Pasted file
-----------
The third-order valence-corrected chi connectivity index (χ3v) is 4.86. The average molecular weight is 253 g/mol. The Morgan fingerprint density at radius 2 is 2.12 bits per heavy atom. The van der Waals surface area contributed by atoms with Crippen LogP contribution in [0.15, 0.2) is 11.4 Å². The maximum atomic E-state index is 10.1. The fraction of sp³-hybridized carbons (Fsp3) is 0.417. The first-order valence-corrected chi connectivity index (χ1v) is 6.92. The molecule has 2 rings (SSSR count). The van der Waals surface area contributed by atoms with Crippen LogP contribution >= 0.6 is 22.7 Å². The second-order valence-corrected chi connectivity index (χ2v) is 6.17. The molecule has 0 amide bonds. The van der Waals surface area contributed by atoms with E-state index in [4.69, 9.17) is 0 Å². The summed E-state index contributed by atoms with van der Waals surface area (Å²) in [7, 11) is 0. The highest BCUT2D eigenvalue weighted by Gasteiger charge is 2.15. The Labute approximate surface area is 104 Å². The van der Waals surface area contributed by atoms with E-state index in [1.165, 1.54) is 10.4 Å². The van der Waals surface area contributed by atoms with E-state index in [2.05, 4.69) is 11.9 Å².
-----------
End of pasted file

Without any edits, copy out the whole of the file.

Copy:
The third-order valence-corrected chi connectivity index (χ3v) is 4.86. The average molecular weight is 253 g/mol. The Morgan fingerprint density at radius 2 is 2.12 bits per heavy atom. The van der Waals surface area contributed by atoms with Crippen LogP contribution in [0.15, 0.2) is 11.4 Å². The maximum atomic E-state index is 10.1. The fraction of sp³-hybridized carbons (Fsp3) is 0.417. The first-order valence-corrected chi connectivity index (χ1v) is 6.92. The molecule has 2 rings (SSSR count). The van der Waals surface area contributed by atoms with Crippen LogP contribution >= 0.6 is 22.7 Å². The second-order valence-corrected chi connectivity index (χ2v) is 6.17. The molecule has 0 amide bonds. The van der Waals surface area contributed by atoms with E-state index in [4.69, 9.17) is 0 Å². The summed E-state index contributed by atoms with van der Waals surface area (Å²) in [7, 11) is 0. The highest BCUT2D eigenvalue weighted by Gasteiger charge is 2.15. The Labute approximate surface area is 104 Å². The van der Waals surface area contributed by atoms with E-state index in [1.165, 1.54) is 10.4 Å². The van der Waals surface area contributed by atoms with E-state index in [2.05, 4.69) is 11.9 Å².